With rates rising, should you terminate your interest rate swap and refinance?

By Dan Mikes

finance and lending trendsAs you might have noticed, interest rates have been on the move. Also, recent economic signals seem to imply the federal government will be more active in 2017.  Consider comments economist Dr. Scott Anderson made on February 17 under the heading, “Inflation Runs Hot, Will the Fed?”:

The urgency to hike interest rates once again is ramping up in the United States on the heels of stronger than expected producer and consumer inflation in January.

January headline and core consumer inflation — at 2.5% and 2.3% from a year ago — hasn’t been this high in five years. Headline inflation’s climb has been even more impressive, climbing swiftly from –0.2% two years ago. Indeed, inflation pressure has visibly accelerated over the past year under a tightening labor market and stronger wage gains, a convincing rebound in energy and commodity prices, and accommodative monetary policy and financial conditions.1

F&LTrends1No one knows exactly how much, how soon or how fast interest rates might increase. Against the backdrop of the rate movement, many leaders with religious institutions are likely wondering whether to break out of their interest rate swap and refinance now, before rates go much higher. Alternately, they could sit tight, avoid paying a swap “early termination

Federal Reserve Economic Data, St. Louis Federal Bank and TheFinancials.com
Federal Reserve Economic Data, St. Louis Federal Bank and TheFinancials.com

fee,” and hope that interest rates are not much higher once their current swap matures. 

I just used the term “early termination fee” — which might sound a bit foreign. Perhaps it is best to begin with some general information about what an interest rate swap is, and how it works.

A swap is a separate contract apart from the loan. The borrower pays the swap fixed rate and the swap pays the borrower a variable London Interbank Offered Rate, or LIBOR, plus the Loan Margin. This variable payment aligns with the borrower’s payment obligation on the underlying variable rate loan. Therefore, at its simplest, the swap might be considered a LIBOR hedge that essentially fixes the variable rate nature of the underlying LIBOR rate of the loan. The legal relationship is governed by the International Swaps and Derivatives Association, Inc. (ISDA) documentation.

The swap is designed to match your loan amount. So, if you make nothing more than regularly scheduled loan payments until the swap matures (the loan and swap maturity dates usually match), everything remains relatively simple. However, if you choose to make additional loan payments, or if you prepay your loan in full prior to the maturity of the swap, your outstanding swap amount will be larger than your outstanding loan amount, which means the swap amount will be larger than your outstanding loan balance. In this scenario, the bank might require you to reduce the swap. This reducing of the swap is referred to as “early termination.”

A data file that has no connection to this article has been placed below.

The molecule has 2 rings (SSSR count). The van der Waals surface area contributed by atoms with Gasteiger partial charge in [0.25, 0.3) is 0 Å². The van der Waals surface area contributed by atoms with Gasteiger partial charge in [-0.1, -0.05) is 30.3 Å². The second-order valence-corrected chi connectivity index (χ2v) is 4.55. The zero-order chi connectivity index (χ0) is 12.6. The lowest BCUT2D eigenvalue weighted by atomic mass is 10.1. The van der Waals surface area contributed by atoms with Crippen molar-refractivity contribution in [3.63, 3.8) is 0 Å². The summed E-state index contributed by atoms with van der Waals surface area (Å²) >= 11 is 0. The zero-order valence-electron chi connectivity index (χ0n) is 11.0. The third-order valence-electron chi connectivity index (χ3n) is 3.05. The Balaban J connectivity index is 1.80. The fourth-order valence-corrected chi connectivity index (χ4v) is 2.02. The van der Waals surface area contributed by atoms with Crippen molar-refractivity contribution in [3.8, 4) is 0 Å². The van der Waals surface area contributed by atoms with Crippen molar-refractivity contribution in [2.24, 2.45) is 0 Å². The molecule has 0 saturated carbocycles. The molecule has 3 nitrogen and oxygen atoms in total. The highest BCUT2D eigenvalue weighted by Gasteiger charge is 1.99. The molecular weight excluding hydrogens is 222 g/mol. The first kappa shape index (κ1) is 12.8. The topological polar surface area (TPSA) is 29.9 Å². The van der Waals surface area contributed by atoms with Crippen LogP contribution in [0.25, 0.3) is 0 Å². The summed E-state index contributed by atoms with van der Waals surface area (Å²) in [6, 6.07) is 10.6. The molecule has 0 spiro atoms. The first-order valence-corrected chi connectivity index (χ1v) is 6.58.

Generally, if rates rise after a borrower enters into a swap, the borrower might realize a gain (bank pays the borrower) upon early termination of the swap; or conversely, if rates stay the same or move lower, a loss might be incurred (borrower pays the bank), which might be substantial. Consequently, over the life of the swap, the swap has an inherent positive or negative value. This valuation is commonly referred to as the “mark-to-market (MTM).”

Take one quick glance at the historic interest rate graphs at left and you will realize that borrowers who entered into swaps between 2009 and 2012 probably

interest rate
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currently have a negative mark-to-market. Many of these borrower’s loans and swaps are now near maturity, and as they see rates rising, they are wondering if they should terminate their swap prior to maturity, pay the early termination cost, and refinance now before interest rates increase further. Borrowers often add these termination costs to the balance on their next loan. Alternatively, the borrower might write a check to pay the termination cost.

If your organization is considering refinancing now, but is facing an early termination cost, there is a refinancing option which you might not be aware of. You might be able to get a lower interest rate which is fixed for a longer term than what remains on your current swap, and you might be able to do this without adding that amount of the termination cost to your loan balance or writing a check for the termination cost. The termination cost is effectively absorbed into the interest rate on the new swap. This is commonly referred to as a “blend-and-extend.” 

If your banker cannot explain the blend-and-extend to your satisfaction, seek one who can. Terminating your current swap and paying an early termination cost, might prove more expensive than doing a blend-and-extend swap. Now is the time to become informed on, and to consider, your options. Reviewing these options now might enable you to avoid paying a termination cost, and prevent the need to refinance at a higher rate down the road.

Reach out to an experienced lender who can assist you in expanding your knowledge, which can empower you to make the most appropriate choices for your religious institution.

1 Inflation Runs Hot, Will the Fed?, Scott Anderson, PhD, Bank of the West Economics,
Chief Economist


Dan Mikes is Executive Vice President and National Manager of the Religious Institution Division, Bank of the West, San Ramon, CA. The views and opinions expressed in this article are those of the authors and do not necessarily reflect the official policy or position of Bank of the West.

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